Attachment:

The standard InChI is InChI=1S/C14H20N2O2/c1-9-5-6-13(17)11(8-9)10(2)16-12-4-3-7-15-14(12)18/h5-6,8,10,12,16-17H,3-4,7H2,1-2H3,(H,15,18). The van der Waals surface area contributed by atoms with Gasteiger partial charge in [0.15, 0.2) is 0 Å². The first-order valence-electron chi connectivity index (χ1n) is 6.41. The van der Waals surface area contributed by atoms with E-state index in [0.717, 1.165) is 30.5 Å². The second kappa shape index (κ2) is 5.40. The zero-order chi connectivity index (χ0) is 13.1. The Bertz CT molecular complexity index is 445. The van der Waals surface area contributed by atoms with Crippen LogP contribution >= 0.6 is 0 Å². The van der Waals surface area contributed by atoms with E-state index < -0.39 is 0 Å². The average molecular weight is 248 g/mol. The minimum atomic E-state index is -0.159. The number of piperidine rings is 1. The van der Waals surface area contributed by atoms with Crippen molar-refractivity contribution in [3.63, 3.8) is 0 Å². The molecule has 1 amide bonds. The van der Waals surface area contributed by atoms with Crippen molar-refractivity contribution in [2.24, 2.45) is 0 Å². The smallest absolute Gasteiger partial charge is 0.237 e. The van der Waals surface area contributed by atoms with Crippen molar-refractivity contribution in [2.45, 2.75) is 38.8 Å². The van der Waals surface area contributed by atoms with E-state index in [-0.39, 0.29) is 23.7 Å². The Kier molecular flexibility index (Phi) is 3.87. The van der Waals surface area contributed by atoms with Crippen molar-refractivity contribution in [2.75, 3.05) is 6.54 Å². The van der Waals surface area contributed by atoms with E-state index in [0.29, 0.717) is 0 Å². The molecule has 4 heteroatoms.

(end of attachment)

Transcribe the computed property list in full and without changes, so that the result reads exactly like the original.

The standard InChI is InChI=1S/C14H20N2O2/c1-9-5-6-13(17)11(8-9)10(2)16-12-4-3-7-15-14(12)18/h5-6,8,10,12,16-17H,3-4,7H2,1-2H3,(H,15,18). The van der Waals surface area contributed by atoms with Gasteiger partial charge in [0.15, 0.2) is 0 Å². The first-order valence-electron chi connectivity index (χ1n) is 6.41. The van der Waals surface area contributed by atoms with E-state index in [0.717, 1.165) is 30.5 Å². The second kappa shape index (κ2) is 5.40. The zero-order chi connectivity index (χ0) is 13.1. The Bertz CT molecular complexity index is 445. The van der Waals surface area contributed by atoms with Crippen LogP contribution >= 0.6 is 0 Å². The van der Waals surface area contributed by atoms with E-state index < -0.39 is 0 Å². The average molecular weight is 248 g/mol. The minimum atomic E-state index is -0.159. The number of piperidine rings is 1. The van der Waals surface area contributed by atoms with Crippen molar-refractivity contribution in [3.63, 3.8) is 0 Å². The molecule has 1 amide bonds. The van der Waals surface area contributed by atoms with Crippen molar-refractivity contribution in [2.24, 2.45) is 0 Å². The smallest absolute Gasteiger partial charge is 0.237 e. The van der Waals surface area contributed by atoms with Crippen molar-refractivity contribution in [2.45, 2.75) is 38.8 Å². The van der Waals surface area contributed by atoms with E-state index in [-0.39, 0.29) is 23.7 Å². The Kier molecular flexibility index (Phi) is 3.87. The van der Waals surface area contributed by atoms with Crippen molar-refractivity contribution in [2.75, 3.05) is 6.54 Å². The van der Waals surface area contributed by atoms with E-state index in [0.29, 0.717) is 0 Å². The molecule has 4 heteroatoms.